A reflection exercise on Thanksgiving weekend as a monumental year winds to a close.
What do we have to be thankful for in the year of 2020?
I’m very solution orientated. I think that just comes with being a teacher. If I see a problem, I problem-solve. However, this mindset oftentimes keeps us looking forward, to the future, prospective events that have yet to happen. On occasion, we have to stop looking ahead and starting living in the present. I have diligently stuck to a New Year’s resolution, I made in the distant past of January, of keeping a monthly gratitude journal. Every month, once a month I write a simple bullet-pointed list of things I am grateful for. I wanted to expand on that promise, publically, here.
What I am most grateful for…
…is the health of my friends and family. It is something that is said often but has taken on a new meaning this year. I think about it often, and how fortunate that those I care about are still with me. Several members of my close circle, both friends and family, have contracted Covid-19 and so for me, this has all been very real and very grounded. I think about them often, I have made it a point to not ignore phone calls or put off conversations as I am sometimes want to do. I’ve been talking with people, with no motive other than enjoying the conversation. It reflects a general change in the pacing of my life, a much slower, more meaningful, and thoughtful tempo that has become my new normal.
…is time given to me. The amount of time in a day has not changed, but the amount of useable time in my day has dramatically increased. No more commuting, traffic, finding parking. My workday starts later and ends earlier. I don’t have to wait in line to use the office microwave – in fact, I made grilled cheese and tomato soup for lunch, using some basil from a grow light I keep in the rear of my apartment. Each morning I have time to do a 10-minute yoga and make a fresh Bodum of coffee. Then I drink my coffee from a mustard-yellow mug instead of pouring it into a to-go tumbler and hurriedly sip it as I make my way somewhere in the early morning darkness. I created original music and released an album, read 12 books, became an excellent chef, and saw 128 individual species of birds this year. My time feels like mine again, my energy, outlook, and optimism allow me to accept my time at work because I know that later I will have enough time for myself.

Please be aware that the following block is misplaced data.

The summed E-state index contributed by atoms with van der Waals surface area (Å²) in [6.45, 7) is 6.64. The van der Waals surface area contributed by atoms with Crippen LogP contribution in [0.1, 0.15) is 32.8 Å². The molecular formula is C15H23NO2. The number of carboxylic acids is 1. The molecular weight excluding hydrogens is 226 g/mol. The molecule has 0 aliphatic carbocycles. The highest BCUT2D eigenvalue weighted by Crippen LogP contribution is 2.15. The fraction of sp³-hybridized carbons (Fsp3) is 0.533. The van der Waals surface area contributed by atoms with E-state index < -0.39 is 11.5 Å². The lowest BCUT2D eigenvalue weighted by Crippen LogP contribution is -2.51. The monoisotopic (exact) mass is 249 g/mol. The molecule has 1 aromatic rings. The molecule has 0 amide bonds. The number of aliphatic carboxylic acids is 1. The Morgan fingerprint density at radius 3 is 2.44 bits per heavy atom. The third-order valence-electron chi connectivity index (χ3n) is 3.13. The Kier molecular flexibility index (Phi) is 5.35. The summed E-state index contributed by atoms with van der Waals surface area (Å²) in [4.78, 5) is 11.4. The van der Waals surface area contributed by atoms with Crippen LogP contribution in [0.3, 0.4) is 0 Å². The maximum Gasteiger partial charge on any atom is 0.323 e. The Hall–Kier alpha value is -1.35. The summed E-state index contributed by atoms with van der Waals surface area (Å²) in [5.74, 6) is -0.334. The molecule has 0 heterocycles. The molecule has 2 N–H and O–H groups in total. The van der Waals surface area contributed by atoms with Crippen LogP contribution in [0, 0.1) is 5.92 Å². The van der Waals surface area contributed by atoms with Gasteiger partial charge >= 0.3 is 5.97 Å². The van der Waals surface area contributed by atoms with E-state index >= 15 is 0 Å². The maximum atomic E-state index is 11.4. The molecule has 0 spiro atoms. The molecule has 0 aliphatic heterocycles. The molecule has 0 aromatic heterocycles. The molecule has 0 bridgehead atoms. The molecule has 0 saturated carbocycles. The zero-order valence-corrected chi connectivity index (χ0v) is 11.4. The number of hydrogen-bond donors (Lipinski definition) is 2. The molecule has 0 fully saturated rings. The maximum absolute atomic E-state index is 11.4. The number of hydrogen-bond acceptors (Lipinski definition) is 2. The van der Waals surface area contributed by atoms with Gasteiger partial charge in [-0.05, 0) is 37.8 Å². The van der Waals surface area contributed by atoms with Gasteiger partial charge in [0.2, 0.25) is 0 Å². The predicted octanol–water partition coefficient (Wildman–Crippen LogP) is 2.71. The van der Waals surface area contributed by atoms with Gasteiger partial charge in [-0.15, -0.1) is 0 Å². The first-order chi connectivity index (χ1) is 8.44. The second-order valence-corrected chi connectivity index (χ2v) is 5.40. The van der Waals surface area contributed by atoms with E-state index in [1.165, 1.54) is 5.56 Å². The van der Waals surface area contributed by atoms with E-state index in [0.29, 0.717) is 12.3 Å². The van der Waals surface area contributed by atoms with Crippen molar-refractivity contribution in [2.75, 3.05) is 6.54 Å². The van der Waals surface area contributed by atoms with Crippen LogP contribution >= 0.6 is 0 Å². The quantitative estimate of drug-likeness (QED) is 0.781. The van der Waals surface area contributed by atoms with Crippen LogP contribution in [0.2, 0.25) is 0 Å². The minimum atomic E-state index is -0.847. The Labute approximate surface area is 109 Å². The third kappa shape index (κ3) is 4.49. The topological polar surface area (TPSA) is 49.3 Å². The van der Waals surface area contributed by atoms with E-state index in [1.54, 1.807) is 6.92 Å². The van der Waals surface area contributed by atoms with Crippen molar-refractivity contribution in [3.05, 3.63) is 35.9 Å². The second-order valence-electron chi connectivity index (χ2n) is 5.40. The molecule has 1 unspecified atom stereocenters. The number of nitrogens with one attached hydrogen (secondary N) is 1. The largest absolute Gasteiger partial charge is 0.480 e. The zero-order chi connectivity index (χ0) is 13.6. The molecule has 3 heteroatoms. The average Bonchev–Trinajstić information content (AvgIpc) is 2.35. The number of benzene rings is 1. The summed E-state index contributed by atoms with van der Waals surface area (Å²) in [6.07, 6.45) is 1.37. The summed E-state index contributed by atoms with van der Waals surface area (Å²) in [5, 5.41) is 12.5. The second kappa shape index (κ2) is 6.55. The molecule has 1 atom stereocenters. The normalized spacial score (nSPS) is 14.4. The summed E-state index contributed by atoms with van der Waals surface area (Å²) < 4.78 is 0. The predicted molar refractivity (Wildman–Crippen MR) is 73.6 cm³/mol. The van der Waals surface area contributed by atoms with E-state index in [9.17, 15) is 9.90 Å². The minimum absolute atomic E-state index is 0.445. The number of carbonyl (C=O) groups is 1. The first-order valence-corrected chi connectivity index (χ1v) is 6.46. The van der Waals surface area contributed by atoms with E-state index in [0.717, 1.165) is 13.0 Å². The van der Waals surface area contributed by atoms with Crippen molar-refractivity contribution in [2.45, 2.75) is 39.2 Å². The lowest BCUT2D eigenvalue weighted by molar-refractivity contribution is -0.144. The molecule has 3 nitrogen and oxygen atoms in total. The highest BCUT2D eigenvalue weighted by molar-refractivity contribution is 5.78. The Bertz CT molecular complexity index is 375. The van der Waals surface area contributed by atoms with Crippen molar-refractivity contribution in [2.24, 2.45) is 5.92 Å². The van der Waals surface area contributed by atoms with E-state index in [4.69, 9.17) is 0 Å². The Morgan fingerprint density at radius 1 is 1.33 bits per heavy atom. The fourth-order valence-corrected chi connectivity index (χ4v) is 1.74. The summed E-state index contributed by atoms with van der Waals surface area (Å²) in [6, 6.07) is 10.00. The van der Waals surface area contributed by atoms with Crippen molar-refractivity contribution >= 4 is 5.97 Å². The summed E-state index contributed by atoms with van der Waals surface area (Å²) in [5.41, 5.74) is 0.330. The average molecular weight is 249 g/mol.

…a flexible and understanding school. If I had lost my income, like so many this year, time would mean little to me. I’d gladly trade that time for something else. My school has been exemplary in negotiating what has been unnavigable for so many. We have the means to provide tech for all our students, continue to supply meals, and will even pay for internet access if a family cannot afford it. They listen to parents, teachers, and families offering spaces for children to work when parents need to do the same. When the full days of remote learning felt too long, they grew shorter and more meaningful. It felt like responding to the needs of a community, acknowledging circumstances, rather than trying to rush back to normal.
…my mindset. We stress to our students, have a growth mindset. We talk about the power of “yet” and “grit” and “drive” but buzzwords like these are why they have been succeeding in a year where so many have not. After preaching and teaching words like this for years, I see that I have become them. There is no normal, only what you make of it. This time, this year, has been an opportunity. I’ve developed new healthy habits, learned new skills, and have a bag of new tools and lessons for use in my classroom. This year has truly been an exercise in adaptiveness, and as I write this I remember that this is the happiest I’ve been in years. There are things I miss, people I miss, things I wish I had, things I wish I hadn’t, but above all, I think of what I can do with the now. As I said at the beginning, I’m solution-orientated, and with all of the problems in this year, there have also been a lot of solutions.